High school students should be required to get workplace experience as part of Louisiana’s plan to comply with a new federal law, the Baton Rouge Area Chamber said Tuesday.
“The expectation that students will be prepared with workplace skills learned solely within an academic environment is unrealistic,” BRAC said in a four-page report.
“To truly embrace and portray the soft skills necessary for success in the workplace, students must have exposure to those skills in the environment and context in which they are used,” according to the report, which was written by BRAC staff member Liz Smith.
The state is in the process of revamping some of its public school policies to comply with the federal Every Student Succeeds Act, or ESSA.
That measure is the successor to the No Child Left Behind law, which required states to meet certain test and other standards aimed at improving academic achievement.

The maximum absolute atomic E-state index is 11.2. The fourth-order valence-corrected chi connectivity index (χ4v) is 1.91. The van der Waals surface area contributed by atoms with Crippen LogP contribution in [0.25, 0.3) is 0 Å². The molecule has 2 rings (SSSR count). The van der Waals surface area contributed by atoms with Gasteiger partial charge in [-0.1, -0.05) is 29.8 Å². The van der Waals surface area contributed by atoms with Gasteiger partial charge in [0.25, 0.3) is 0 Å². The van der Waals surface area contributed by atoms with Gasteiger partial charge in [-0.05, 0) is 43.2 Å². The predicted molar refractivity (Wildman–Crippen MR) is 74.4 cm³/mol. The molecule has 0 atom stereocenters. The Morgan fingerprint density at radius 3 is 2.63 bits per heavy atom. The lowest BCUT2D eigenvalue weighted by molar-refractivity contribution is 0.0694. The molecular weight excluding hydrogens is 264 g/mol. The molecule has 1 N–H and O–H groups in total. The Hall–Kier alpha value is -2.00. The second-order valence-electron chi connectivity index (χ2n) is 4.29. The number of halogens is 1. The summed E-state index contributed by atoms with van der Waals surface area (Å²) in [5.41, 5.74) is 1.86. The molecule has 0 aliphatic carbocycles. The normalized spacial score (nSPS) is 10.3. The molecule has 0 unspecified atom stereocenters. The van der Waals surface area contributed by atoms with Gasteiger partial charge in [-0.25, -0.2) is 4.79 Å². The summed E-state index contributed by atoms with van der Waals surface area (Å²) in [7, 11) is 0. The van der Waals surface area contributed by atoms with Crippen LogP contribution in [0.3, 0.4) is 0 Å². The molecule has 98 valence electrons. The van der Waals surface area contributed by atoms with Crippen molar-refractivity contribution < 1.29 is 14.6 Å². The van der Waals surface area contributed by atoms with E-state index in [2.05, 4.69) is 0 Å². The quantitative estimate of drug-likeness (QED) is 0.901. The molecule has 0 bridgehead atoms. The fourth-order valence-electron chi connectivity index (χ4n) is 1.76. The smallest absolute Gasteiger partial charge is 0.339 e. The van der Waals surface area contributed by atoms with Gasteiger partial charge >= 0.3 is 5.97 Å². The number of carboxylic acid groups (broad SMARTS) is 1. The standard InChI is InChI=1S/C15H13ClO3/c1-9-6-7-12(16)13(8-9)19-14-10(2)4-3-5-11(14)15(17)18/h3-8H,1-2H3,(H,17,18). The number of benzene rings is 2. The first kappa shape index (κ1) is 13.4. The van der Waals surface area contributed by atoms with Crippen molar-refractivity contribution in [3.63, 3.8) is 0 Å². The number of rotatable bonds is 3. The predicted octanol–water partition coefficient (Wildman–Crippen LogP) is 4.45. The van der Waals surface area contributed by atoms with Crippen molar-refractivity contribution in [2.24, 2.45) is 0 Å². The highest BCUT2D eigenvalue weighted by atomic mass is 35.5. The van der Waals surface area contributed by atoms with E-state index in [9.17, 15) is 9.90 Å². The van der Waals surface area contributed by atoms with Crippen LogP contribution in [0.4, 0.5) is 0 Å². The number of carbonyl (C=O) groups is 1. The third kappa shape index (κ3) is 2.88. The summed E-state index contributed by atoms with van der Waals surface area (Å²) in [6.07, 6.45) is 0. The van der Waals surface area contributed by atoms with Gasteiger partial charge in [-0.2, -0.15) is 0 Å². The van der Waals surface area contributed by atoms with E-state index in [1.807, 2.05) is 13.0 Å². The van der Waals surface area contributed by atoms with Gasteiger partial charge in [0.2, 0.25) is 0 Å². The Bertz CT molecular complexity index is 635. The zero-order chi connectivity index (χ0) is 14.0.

Officials of the state Department of Education recently held statewide hearings on what parents, teachers and others think needs to change.
More meetings are planned with a wide range of education groups.
The state is required to submit its plan to federal officials next year, and new policies will take effect for the 2017-18 school year.
In her report, Smith said the lack of soft skills among workers is the top concern of business owners in the Baton Rouge area.
However, the state has no accountability measure linked to workplace experience for students.
The BRAC study said that could be accomplished by offering students parttime work, an internship, virtual experience or a school-based enterprise.
How students fared would then be assessed by an educator.
Schools would be rewarded based on the quality of the workplace training, with a part-time job or internship considered the “gold standard” for schools and school districts, according to the BRAC study.
Aside from the review by the state Department of Education a second ESSA study is about to be launched by a panel named by Gov. John Bel Edwards.
The committee’s recommendations may conflict with the department’s plans, in part because Edwards and state Superintendent of Education John White differ on key public school issues.
The BRAC report said teacher unions hope to use the ESSA review “as an excuse to advocate for reducing state testing and eliminating school letter grades.”
Smith is director of policy and research for BRAC.